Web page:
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Short Takes: News from the International Trade Administration


Foreign-Trade Zones Record Increase in Shipments

According to the newly released annual report of the Foreign-Trade Zones Board, the shipment of goods through U.S. foreign-trade zones (FTZs) continued to grow despite the recent economic downturn that began in 2007. In fiscal year 2008, the combined value of shipments into general-purpose zones and subzones totaled nearly $693 billion, compared with $502 billion the previous year. This reflects, at least in part, fluctuations in the prices of commodities such as oil that often pass through FTZs. That figure has grown from $157 billion in 1998.

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FTZ shipment value 1998-2008. Click for full data.


FTZs are secure facilities where foreign merchandise can be warehoused or manufactured before the payment of customs duties. Duties are deferred on merchandise that ultimately enters into the U.S. market, and merchandise that is later reexported is exempt from duties.

The Foreign-Trade Zones Act of 1934 established FTZs and created the U.S. Foreign-Trade Zone program to expedite and encourage international trade during the Great Depression. More than 75 years later, the program continues to grow and evolve as a recognized way of encouraging and retaining U.S.–based trade and activity that is consistent with all U.S. trade obligations. Changes in the program have maintained its goal of expediting trade and encouraging activity in the United States that could otherwise be done abroad.

According to the board’s report, 164 FTZ projects were fully active during 2008, with subzones operating in more than 100 of them. Exports to foreign countries from facilities operating under FTZ procedures totaled $40 billion. There were approximately 330,000 employees at some 2,500 firms that operated under FTZ procedures.

The FTZ program is housed within the Department of Commerce’s Import Administration and includes provisions to guard against circumvention of unfair trade remedies or other U.S. trade policies. The program not only benefits U.S. operations, but also supports local economic development and provides an additional layer of import security through an in-depth partnership and oversight by U.S. Customs and Border Protection.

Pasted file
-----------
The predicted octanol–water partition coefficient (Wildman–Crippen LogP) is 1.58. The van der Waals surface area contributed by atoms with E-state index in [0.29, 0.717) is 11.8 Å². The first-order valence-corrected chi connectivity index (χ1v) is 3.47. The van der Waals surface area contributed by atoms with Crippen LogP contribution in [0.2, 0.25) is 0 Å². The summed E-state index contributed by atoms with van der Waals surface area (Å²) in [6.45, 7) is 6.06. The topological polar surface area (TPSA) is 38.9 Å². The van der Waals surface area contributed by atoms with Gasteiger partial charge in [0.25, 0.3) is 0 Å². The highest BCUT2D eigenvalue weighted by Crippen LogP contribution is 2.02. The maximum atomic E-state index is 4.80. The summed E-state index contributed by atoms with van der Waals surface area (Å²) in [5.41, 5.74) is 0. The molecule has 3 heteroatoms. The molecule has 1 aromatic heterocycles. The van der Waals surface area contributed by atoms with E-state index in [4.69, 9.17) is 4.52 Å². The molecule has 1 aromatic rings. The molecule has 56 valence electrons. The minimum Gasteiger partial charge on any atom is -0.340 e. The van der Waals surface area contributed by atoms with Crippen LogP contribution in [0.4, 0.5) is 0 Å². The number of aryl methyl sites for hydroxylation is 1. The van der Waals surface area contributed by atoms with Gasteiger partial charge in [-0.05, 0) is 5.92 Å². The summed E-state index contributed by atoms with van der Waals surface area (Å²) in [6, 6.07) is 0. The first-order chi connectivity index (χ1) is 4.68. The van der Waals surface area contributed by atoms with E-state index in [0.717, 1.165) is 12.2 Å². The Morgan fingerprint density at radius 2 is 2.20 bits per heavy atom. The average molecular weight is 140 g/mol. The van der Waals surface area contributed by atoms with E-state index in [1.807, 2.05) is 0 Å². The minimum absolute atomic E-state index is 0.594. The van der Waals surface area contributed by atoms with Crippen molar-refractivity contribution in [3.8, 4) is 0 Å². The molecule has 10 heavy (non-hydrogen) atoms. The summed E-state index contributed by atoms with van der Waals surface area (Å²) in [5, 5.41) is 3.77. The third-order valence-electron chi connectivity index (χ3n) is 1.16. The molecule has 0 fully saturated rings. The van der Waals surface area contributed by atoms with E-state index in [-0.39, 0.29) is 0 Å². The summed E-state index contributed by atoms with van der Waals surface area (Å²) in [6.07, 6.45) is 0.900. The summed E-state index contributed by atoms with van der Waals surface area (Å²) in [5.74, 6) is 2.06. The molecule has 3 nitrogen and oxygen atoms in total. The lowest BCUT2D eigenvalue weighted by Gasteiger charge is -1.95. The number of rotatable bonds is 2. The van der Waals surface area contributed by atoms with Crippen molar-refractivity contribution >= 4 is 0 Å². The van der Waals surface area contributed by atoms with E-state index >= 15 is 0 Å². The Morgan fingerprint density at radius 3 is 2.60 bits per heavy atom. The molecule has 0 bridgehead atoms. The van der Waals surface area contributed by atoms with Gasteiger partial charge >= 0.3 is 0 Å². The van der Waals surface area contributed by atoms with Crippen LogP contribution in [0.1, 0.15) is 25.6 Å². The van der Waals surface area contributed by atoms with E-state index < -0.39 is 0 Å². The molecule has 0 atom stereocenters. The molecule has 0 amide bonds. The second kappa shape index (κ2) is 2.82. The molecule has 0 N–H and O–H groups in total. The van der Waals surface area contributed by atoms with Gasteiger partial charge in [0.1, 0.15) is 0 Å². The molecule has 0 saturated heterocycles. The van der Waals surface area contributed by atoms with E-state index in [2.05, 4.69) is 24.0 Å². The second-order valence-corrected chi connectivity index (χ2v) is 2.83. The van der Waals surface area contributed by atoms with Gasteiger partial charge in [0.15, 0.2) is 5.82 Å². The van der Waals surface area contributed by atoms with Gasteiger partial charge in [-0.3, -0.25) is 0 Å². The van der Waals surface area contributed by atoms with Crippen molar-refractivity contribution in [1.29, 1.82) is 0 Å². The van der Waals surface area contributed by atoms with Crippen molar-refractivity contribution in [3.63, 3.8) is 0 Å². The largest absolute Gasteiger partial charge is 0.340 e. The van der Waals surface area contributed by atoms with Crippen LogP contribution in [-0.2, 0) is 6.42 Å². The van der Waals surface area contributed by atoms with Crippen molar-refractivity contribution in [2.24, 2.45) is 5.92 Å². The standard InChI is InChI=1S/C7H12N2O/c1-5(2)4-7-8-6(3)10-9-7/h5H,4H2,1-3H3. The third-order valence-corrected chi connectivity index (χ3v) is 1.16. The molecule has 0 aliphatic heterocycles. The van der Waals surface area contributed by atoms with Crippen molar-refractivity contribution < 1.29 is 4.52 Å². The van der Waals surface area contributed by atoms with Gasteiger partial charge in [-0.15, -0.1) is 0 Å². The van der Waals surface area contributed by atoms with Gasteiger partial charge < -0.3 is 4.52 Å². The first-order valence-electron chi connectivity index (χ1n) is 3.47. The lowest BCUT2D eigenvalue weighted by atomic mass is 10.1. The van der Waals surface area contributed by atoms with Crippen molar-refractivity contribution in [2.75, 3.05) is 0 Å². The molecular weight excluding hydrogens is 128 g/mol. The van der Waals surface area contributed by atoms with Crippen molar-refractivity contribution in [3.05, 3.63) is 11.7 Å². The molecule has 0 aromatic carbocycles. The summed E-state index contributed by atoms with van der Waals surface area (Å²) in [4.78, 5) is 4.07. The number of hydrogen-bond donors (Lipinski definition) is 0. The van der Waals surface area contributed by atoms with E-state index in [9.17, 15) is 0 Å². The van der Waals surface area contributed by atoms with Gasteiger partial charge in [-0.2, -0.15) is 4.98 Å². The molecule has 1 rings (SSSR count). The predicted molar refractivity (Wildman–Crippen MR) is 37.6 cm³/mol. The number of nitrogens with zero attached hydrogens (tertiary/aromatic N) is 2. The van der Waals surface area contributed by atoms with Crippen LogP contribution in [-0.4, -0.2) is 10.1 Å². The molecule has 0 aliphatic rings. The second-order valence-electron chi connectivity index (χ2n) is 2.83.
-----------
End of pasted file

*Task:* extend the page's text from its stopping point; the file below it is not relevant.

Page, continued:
The board’s latest report is available on the Web at


Enforce Trade Rules, Reduce Energy Imports, Says Manufacturing Council

The Manufacturing Council, a federal advisory committee to the secretary of commerce, met on December 15, 2009, to deliberate and adopt a series of recommendations to Secretary of Commerce Gary Locke. The council was responding to a request for specific recommendations on how to create manufacturing jobs and how to revitalize the U.S. manufacturing sector,

“We believe the two most important actions the administration can take to create manufacturing jobs are to reduce our dependence on imported oil and to enforce existing trade rules with China,” said the council in its message to Locke.

The council recommended that the administration consider several strategies to reduce dependence on foreign sources of oil. Those strategies include improving the fuel efficiency of vehicles, instituting wider use of alternative fuels, and developing and increasing domestic energy sources.

The council noted that China now accounts for 40 percent of the U.S. trade deficit and more than 60 percent of the U.S. trade deficit in manufacturing. It urged the administration to take a number of steps regarding trade with China. “Correcting this imbalance will require acting to eliminate Chinese currency manipulation; eliminate subsidies to Chinese manufacturing firms; and eliminate barriers to U.S. exports into China, including business cost disadvantages faced by U.S. manufacturers.”

The Manufacturing Council comprises up to 15 private-sector executives who reflect a balance of U.S. manufacturing industry sectors, geographic locations, and business size. More information about the council, as well as the full text of the council’s recent recommendations, is available on the Web at


Contributors to this section include Elizabeth Whiteman of the Import Administration and Marc Chittum and Michael Masserman of the International Trade Administration’s Manufacturing and Services unit.